She looked for anything to throw. Her eyes settled on a loose brick near the base of the outside wall. She snatched it and returned to the entry. She held the brick above her head with both hands, great sacks of flesh swaying below her elbows. She gritted her teeth and threw it, shattered glass cascading to the ground.

Well-pleased, she nodded and stepped carefully into the store. She filled three carts: one with soup, another with dog food, and a third with jugs of water and some trash bags. She sacrificed the magazines for trash bags with great regret, purely out of necessity now that the toilet wouldn’t flush. She balanced toilet paper on top of each cart, but not as much as she would need. Something had to give, the car only had so much space. 

By the time Myrtle loaded the station wagon and drove home, she was plain bushed. Unloading herself from the car, she saw a piece of paper tacked to the front door that she hadn’t noticed when she left. She staggered to the door and ripped the handwritten note from its pin.

We knocked and yelled but you didn’t answer. There’s been an event – we don’t really know what it was – at the center of town, and the air is poisoned. DO NOT go into town. Wear a mask if you have one and get away from here as soon as you can.

It was dated for a hundred and one days prior.

A memory bubbled to the surface: Loud knocks on the door which sent her scurrying into the bedroom. When they started yelling for her to answer, she laid down and pulled pillows over her ears. She dozed off after they left. When she awoke, she exorcised the memory and banished it, maintaining the brittle foundation of ignorance on which her life precariously balanced.

“Oh dear oh dear oh dear,” she said now. She entered the house and stood in the landing. Panic descended.

“Juffers!? What should I do!?” She paced around the living room, fists clenched and long, chipped fingernails cutting into her palms. Her vision landed on the plans for Juffer’s quilt that hadn’t progressed for many months, and humiliation stung her like a bee.

“Oh! You worthless bitch!” She grabbed at her hair and pulled. She scrunched her eyes shut and gnashed her teeth. Her chest shook with sobs. In a state of hysteria, she bumped into a stack of magazines with her full force.

“No!” she cried, watching it slowly tip. It leaned and fell, crashing into another stack, which crashed into another and another. The cacophony of tumbling magazines roared through the house.

“Juffers! Watch out!” She buried her face in her hands, rooted in place.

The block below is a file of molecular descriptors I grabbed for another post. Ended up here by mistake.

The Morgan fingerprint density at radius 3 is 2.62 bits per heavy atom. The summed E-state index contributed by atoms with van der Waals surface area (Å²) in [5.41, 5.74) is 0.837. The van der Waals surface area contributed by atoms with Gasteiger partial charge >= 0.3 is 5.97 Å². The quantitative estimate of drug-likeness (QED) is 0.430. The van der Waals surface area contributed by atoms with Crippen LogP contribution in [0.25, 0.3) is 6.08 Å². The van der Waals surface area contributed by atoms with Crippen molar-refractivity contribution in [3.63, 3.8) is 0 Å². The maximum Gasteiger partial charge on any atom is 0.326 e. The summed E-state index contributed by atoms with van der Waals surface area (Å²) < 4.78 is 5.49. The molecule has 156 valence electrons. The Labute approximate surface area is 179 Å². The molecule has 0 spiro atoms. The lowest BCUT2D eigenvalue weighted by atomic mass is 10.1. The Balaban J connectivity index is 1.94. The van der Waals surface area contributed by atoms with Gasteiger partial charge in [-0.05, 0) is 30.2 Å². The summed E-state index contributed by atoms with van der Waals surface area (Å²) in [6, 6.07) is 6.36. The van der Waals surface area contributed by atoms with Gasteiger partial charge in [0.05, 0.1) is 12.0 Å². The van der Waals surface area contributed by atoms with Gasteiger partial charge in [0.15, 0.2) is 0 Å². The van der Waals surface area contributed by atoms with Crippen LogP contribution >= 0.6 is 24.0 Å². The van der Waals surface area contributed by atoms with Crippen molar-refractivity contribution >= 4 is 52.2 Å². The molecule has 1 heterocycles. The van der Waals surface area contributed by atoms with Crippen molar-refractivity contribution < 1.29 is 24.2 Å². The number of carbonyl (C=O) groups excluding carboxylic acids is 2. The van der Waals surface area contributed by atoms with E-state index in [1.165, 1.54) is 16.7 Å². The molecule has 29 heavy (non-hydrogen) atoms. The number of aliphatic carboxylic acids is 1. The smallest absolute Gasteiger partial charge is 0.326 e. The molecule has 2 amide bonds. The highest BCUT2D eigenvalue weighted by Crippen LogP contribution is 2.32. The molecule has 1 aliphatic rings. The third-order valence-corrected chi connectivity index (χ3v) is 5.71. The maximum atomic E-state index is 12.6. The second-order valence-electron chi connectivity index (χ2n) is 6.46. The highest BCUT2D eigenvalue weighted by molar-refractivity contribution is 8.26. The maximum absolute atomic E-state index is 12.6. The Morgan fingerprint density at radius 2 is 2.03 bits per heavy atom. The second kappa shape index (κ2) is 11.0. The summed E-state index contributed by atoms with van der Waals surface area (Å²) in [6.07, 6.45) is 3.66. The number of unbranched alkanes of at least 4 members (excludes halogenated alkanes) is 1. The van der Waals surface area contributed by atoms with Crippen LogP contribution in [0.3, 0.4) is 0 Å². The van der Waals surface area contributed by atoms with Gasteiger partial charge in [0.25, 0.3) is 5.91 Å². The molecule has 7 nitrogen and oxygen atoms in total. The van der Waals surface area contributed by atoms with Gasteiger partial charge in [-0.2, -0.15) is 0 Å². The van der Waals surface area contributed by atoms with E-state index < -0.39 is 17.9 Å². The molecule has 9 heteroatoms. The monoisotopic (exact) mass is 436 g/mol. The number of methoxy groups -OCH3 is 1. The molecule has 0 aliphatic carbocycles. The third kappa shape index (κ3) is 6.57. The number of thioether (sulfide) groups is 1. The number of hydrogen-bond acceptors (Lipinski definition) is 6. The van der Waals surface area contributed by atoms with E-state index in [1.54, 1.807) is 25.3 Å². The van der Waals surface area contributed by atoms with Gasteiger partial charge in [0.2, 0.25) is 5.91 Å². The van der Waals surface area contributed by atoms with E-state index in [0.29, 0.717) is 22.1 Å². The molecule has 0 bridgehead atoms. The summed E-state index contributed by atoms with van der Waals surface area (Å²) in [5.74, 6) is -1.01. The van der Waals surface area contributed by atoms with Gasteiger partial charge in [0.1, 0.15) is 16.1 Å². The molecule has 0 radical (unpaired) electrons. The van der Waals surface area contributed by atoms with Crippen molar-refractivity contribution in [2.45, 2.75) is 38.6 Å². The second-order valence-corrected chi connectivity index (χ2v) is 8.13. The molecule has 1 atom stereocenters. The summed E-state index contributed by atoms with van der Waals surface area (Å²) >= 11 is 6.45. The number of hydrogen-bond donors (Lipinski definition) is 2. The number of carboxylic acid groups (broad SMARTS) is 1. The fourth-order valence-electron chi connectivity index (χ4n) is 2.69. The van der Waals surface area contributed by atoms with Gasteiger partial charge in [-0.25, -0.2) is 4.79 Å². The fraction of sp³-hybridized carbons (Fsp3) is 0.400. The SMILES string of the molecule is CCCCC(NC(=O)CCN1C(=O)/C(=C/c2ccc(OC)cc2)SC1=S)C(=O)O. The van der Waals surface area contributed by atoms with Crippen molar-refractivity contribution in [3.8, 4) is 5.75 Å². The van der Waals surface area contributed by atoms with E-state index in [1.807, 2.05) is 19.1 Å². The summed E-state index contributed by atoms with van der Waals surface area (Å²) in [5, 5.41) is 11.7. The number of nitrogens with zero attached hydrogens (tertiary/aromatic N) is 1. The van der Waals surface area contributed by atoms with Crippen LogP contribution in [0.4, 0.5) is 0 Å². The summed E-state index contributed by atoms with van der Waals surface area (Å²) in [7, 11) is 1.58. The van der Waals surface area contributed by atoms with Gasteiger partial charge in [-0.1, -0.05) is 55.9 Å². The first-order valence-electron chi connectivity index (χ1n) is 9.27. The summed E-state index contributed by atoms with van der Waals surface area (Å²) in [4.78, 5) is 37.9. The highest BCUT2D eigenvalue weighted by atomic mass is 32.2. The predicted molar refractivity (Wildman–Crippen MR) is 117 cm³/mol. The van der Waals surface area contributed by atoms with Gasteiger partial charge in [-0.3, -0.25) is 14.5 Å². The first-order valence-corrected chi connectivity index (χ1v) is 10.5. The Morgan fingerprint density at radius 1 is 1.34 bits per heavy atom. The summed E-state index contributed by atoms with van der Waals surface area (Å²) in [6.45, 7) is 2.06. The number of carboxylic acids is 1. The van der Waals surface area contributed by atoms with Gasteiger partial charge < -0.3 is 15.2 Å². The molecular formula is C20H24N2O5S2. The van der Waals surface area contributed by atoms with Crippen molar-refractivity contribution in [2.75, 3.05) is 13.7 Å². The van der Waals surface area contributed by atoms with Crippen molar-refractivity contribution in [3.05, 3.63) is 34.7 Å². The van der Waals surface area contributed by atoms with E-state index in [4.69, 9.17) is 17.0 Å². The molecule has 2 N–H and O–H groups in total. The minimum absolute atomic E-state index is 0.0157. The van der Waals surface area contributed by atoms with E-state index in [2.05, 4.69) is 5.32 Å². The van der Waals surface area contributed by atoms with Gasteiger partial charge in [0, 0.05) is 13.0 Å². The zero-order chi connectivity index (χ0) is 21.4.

When the noise stopped, she raised her gaze, mouth agape. The floor was covered with fallen stacks. Several cases of dolls had been smashed and scattered.

Suddenly the growth on her neck burned and cramped. She brought fingers to her throat and was horrified that it had grown two-fold. She laid a palm on it and found that it was warm, almost hot.

Her eyes found a new red welt on her forearm. Extending her arm, she saw another in the crook of her elbow and another on her wrist. She looked closer and swore she could see them growing, the red swollen circles grabbing more chunks of skin with each passing second. Frightened, she looked to her other arm and saw several more. Frantic breaths heaved in and out and she unbuttoned her dress with trembling fingers. She stripped it off and looked down at her expansive flesh. Dozens of new, red lumps swelled all over her skin. Fresh pain throbbed from each.

Her breaths quickened into a rapid, hyperventilating pace. She thumped down onto her knees. “Nononono,” she groaned, eyes frantic. She clawed at her cheeks and called for the dog again and again.

Then, abruptly, her breath caught. The tears stopped. The finality of her situation landed with a heavy internal thud. She stared into empty space.


In a way, this was what she’d always wanted. To be relieved of the world. But another, deeper part of her felt something else. Something crushing. Something dreadful. The waste and filth of her life settled upon her.

She crawled, nearly naked, over the piles of magazines to the kitchen.

“One more supper, Juffers.” She grabbed the last remaining cans of food – the others remained in the car – and set out their meals on the floor. She sat and ate. When finished, she looked to the dog’s bowl. Then, as she had twice per day for the last two years, she grabbed the bowl and gulped down the dog’s slop as well. Her lips were sticky with gravy and her cheeks wet with tears when she finished.

She paused and pressed her hand to her neck again. It was growing unthinkably fast. The pain bore deeply into her and seemed to touch her spine. Her head felt like it would split. The other welts across her body grew and joined together. The skin around her eyes swelled.

She looked at the rubber bin under the sink where Juffers had been sealed since his death. She screamed and kicked at it. She kicked again, and again. She jarred the lid loose, and it slid off and onto the floor.

The sharp, infecting smell of Juffers invaded her senses. She smelled him, tasted him. Her eyes burned. She rose to her feet and clapped a hand over her nose and mouth.

Gagging, she looked at the front door, but what lay beyond was not an option. She considered the living room but couldn’t bear the shame of it all. She opened the door to the garage and lumbered inside. Something on the floor tripped her. She pitched forward and landed in a massive pile of opened cans, each lined with moldy resin, each tossed into the garage over the course of several years. Dozens of rats flurried around her, under her, on her. She turned over with massive effort and lay on the pile, rats exploring their new offering. She stared through swollen slits at the cobwebbed rafters above.